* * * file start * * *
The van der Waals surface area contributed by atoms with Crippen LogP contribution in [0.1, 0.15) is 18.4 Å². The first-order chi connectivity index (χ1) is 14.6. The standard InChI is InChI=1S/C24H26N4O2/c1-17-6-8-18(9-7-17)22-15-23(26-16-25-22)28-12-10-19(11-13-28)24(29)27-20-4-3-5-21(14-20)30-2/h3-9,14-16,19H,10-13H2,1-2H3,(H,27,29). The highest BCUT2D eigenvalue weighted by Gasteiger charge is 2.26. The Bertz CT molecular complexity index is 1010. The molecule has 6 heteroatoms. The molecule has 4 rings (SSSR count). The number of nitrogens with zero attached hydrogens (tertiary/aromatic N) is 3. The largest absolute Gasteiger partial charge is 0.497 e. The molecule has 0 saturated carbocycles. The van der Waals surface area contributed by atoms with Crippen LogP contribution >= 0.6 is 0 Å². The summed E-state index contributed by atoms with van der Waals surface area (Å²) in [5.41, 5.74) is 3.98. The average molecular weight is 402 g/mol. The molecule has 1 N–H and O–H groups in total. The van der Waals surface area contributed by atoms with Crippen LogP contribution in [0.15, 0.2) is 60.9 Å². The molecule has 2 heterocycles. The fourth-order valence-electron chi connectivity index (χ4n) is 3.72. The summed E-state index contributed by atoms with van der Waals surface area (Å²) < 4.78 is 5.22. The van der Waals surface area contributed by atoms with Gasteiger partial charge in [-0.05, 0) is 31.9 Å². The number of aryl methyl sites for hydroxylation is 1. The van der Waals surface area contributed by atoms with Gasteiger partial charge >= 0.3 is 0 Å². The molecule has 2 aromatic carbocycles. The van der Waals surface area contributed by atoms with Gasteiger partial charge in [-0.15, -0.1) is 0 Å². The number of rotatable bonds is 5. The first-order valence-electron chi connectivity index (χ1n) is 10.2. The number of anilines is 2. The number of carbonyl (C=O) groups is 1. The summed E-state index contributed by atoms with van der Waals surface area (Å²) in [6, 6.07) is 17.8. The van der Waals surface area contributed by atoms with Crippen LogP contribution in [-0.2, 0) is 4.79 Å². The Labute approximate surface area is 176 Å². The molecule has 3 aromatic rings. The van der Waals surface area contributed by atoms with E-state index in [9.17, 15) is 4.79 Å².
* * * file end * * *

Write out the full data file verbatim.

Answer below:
The van der Waals surface area contributed by atoms with Crippen LogP contribution in [0.1, 0.15) is 18.4 Å². The first-order chi connectivity index (χ1) is 14.6. The standard InChI is InChI=1S/C24H26N4O2/c1-17-6-8-18(9-7-17)22-15-23(26-16-25-22)28-12-10-19(11-13-28)24(29)27-20-4-3-5-21(14-20)30-2/h3-9,14-16,19H,10-13H2,1-2H3,(H,27,29). The highest BCUT2D eigenvalue weighted by Gasteiger charge is 2.26. The Bertz CT molecular complexity index is 1010. The molecule has 6 heteroatoms. The molecule has 4 rings (SSSR count). The number of nitrogens with zero attached hydrogens (tertiary/aromatic N) is 3. The largest absolute Gasteiger partial charge is 0.497 e. The molecule has 0 saturated carbocycles. The van der Waals surface area contributed by atoms with Crippen LogP contribution >= 0.6 is 0 Å². The summed E-state index contributed by atoms with van der Waals surface area (Å²) in [5.41, 5.74) is 3.98. The average molecular weight is 402 g/mol. The molecule has 1 N–H and O–H groups in total. The van der Waals surface area contributed by atoms with Crippen LogP contribution in [0.15, 0.2) is 60.9 Å². The molecule has 2 heterocycles. The fourth-order valence-electron chi connectivity index (χ4n) is 3.72. The summed E-state index contributed by atoms with van der Waals surface area (Å²) < 4.78 is 5.22. The van der Waals surface area contributed by atoms with Gasteiger partial charge in [-0.05, 0) is 31.9 Å². The number of aryl methyl sites for hydroxylation is 1. The van der Waals surface area contributed by atoms with Gasteiger partial charge >= 0.3 is 0 Å². The molecule has 2 aromatic carbocycles. The van der Waals surface area contributed by atoms with Gasteiger partial charge in [-0.15, -0.1) is 0 Å². The number of rotatable bonds is 5. The first-order valence-electron chi connectivity index (χ1n) is 10.2. The number of anilines is 2. The number of carbonyl (C=O) groups is 1. The summed E-state index contributed by atoms with van der Waals surface area (Å²) in [6, 6.07) is 17.8. The van der Waals surface area contributed by atoms with Crippen LogP contribution in [-0.2, 0) is 4.79 Å². The Labute approximate surface area is 176 Å². The molecule has 3 aromatic rings. The van der Waals surface area contributed by atoms with E-state index in [9.17, 15) is 4.79 Å².